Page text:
He described a recent Assembly of First Nations meeting where Chief Judy Wilson asked Trudeau a question he didn’t like and he disregarded the question, became patronizing and started calling her by her first name, instead of by her proper title as chief.

When Trudeau was speaking about Wilson-Raybould in Winnipeg on Tuesday, he repeatedly referred to her as simply Jody.

Phillip says Wilson-Raybould is a “wonderful person,” who is a “highly committed and dedicated individual who was very conscientious and an absolute workhorse.”

“The hallmark of her professionalism is her deep sense of integrity to the work that she does,” he said.

As far as Phillip is concerned, the government’s intentions about reconciliation with Indigenous people are also in doubt.

“It tears the face off the farce of Trudeau’s lofty public rhetoric about Indigenous peoples being the most important relationship for his government and reconciliation being his priority when he’s acted contrary to the interests of Indigenous peoples,” he said.

Liberal MP Hedy Fry, who has represented the riding of Vancouver Centre, adjacent to Wilson-Raybould’s Vancouver-Granville riding, since 1993, said it’s always sad to see a member of cabinet leave.

“I liked her,” Fry said in an interview.

When asked if she found her difficult to work with, Fry said no.

“I didn’t work with her on her files, per se. But I don’t have a reason not to like her,” Fry said.

Fry didn’t want to comment on what the loss of Wilson-Raybould from cabinet means for women or Indigenous people.

“The prime minister … said it’s an all-of-government approach — every department is looking at Indigenous issues,” Fry said in an interview. “I don’t think the rise and fall of anything rests with one person.”

High stakes: Corporate interests versus legal independence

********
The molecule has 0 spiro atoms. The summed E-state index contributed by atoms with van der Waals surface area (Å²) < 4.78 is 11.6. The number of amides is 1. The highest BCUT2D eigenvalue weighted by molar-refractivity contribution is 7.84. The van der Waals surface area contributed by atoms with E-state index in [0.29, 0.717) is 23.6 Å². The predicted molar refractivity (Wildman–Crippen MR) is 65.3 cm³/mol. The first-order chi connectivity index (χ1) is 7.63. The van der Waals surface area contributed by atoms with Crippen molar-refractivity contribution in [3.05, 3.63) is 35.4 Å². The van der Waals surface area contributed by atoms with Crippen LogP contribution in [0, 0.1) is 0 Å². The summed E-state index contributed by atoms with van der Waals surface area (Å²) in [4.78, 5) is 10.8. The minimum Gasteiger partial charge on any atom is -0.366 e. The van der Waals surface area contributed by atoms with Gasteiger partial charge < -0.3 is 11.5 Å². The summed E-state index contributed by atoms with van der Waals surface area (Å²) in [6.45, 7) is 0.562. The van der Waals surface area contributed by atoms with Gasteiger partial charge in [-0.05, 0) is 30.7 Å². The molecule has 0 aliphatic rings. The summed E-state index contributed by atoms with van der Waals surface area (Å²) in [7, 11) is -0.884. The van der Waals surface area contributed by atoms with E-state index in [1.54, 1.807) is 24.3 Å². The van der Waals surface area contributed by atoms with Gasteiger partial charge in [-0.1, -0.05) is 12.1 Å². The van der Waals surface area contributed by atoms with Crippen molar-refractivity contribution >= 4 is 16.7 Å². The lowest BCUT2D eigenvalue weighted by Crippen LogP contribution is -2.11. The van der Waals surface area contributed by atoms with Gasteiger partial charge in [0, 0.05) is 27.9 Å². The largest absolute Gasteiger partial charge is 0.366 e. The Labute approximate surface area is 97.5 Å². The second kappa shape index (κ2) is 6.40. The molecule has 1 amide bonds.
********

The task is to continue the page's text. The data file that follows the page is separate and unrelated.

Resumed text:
Finally, there is the issue that the government may have tried to meddle in the courts, in this case to benefit a Quebec corporation, something that evokes images of back room deals, the old boys club and the wealthy helping the wealthy.

Since the SNC-Lavalin allegations, further accusations that the prime minister’s office are meddling in court business have surfaced in the case against Vice-Admiral Mark Norman, whose lawyers have raised questions about the independence of federal prosecutors.

The director of the independent Public Prosecution Service of Canada has denied any political interference occurred in the Norman case or in any other file.

Meanwhile, international tensions are high over the court case involving Meng Wanzhou, Huawei Technologies chief financial officer, who was arrested in Vancouver and may be extradited to the United States. As that case has proceeded, the Prime Minister’s Office has insisted that Canada respects the independence of the courts and rule of law.

Consider these three cases in light of comments made by former NDP leader Tom Mulcair on a CTV panel: “The rule of law is that the law applies equally to everyone,” Mulcair said. “This is the Animal Farm rule of law that some people are more equal than others. That’s what happens in Canada. If you’re rich and powerful in Canada, your buddies are going to get you off. That’s what the public is going to see here.”

When she was shuffled out of her role as attorney general, Wilson-Raybould released an illuminating statement, saying, “It is a pillar of our democracy that our system of justice be free from even the perception of political interference and uphold the highest levels of public confidence. As such, it has always been my view that the attorney general of Canada must be non-partisan, more transparent in the principles that are the basis of decisions, and, in this respect, always willing to speak truth to power.”

Once she’s free to speak publicly on this matter, Canada is counting on Wilson-Raybould to continue to “speak truth to power.” It’s crucial for our democracy, the integrity of our courts and our faith in our government. Let’s hope we hear from her soon.

Editor's note: This article was updated at 8:30 ET on Feb. 14, 2019 to clarify that a Globe and Mail report said that the prime minister's office had pressured her to intervene in the prosecution of SNC-Lavalin, and not to stop it. It was updated again at 3:54 p.m. to include additional background information from a statement made by the director of the Public Prosecution Service of Canada who denied any political interference had taken place.

Tracy Sherlock writes about B.C. politics for National Observer. Reach her with tips and comments at [email protected]